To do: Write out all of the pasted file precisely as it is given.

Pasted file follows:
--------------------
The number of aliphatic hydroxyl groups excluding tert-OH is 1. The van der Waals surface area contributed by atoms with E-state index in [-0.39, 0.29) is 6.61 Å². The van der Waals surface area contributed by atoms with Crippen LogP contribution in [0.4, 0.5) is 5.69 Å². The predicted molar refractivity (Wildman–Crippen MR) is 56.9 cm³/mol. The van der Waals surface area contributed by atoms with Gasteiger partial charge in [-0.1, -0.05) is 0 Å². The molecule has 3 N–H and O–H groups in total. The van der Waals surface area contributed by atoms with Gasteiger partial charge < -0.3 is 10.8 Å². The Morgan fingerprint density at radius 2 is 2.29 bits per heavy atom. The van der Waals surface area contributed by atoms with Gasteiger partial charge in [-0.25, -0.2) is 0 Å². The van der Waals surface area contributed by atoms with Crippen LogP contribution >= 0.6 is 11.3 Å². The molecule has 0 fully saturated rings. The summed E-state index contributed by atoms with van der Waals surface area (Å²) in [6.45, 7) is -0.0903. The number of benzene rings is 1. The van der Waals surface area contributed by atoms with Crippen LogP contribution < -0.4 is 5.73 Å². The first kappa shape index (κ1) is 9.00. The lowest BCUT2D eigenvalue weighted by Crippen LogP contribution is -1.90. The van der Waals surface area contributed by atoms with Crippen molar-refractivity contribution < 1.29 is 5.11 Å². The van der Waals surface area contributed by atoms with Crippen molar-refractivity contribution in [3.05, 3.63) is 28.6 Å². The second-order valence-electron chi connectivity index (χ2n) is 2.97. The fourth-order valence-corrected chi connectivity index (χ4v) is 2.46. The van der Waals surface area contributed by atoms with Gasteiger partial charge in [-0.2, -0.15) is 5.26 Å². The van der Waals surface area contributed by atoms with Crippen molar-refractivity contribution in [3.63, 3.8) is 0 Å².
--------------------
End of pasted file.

The number of aliphatic hydroxyl groups excluding tert-OH is 1. The van der Waals surface area contributed by atoms with E-state index in [-0.39, 0.29) is 6.61 Å². The van der Waals surface area contributed by atoms with Crippen LogP contribution in [0.4, 0.5) is 5.69 Å². The predicted molar refractivity (Wildman–Crippen MR) is 56.9 cm³/mol. The van der Waals surface area contributed by atoms with Gasteiger partial charge in [-0.1, -0.05) is 0 Å². The molecule has 3 N–H and O–H groups in total. The van der Waals surface area contributed by atoms with Gasteiger partial charge < -0.3 is 10.8 Å². The Morgan fingerprint density at radius 2 is 2.29 bits per heavy atom. The van der Waals surface area contributed by atoms with Gasteiger partial charge in [-0.25, -0.2) is 0 Å². The van der Waals surface area contributed by atoms with Crippen LogP contribution >= 0.6 is 11.3 Å². The molecule has 0 fully saturated rings. The summed E-state index contributed by atoms with van der Waals surface area (Å²) in [6.45, 7) is -0.0903. The number of benzene rings is 1. The van der Waals surface area contributed by atoms with Crippen LogP contribution < -0.4 is 5.73 Å². The first kappa shape index (κ1) is 9.00. The lowest BCUT2D eigenvalue weighted by Crippen LogP contribution is -1.90. The van der Waals surface area contributed by atoms with Crippen molar-refractivity contribution < 1.29 is 5.11 Å². The van der Waals surface area contributed by atoms with Crippen molar-refractivity contribution in [3.05, 3.63) is 28.6 Å². The second-order valence-electron chi connectivity index (χ2n) is 2.97. The fourth-order valence-corrected chi connectivity index (χ4v) is 2.46. The van der Waals surface area contributed by atoms with Gasteiger partial charge in [-0.2, -0.15) is 5.26 Å². The van der Waals surface area contributed by atoms with Crippen molar-refractivity contribution in [3.63, 3.8) is 0 Å².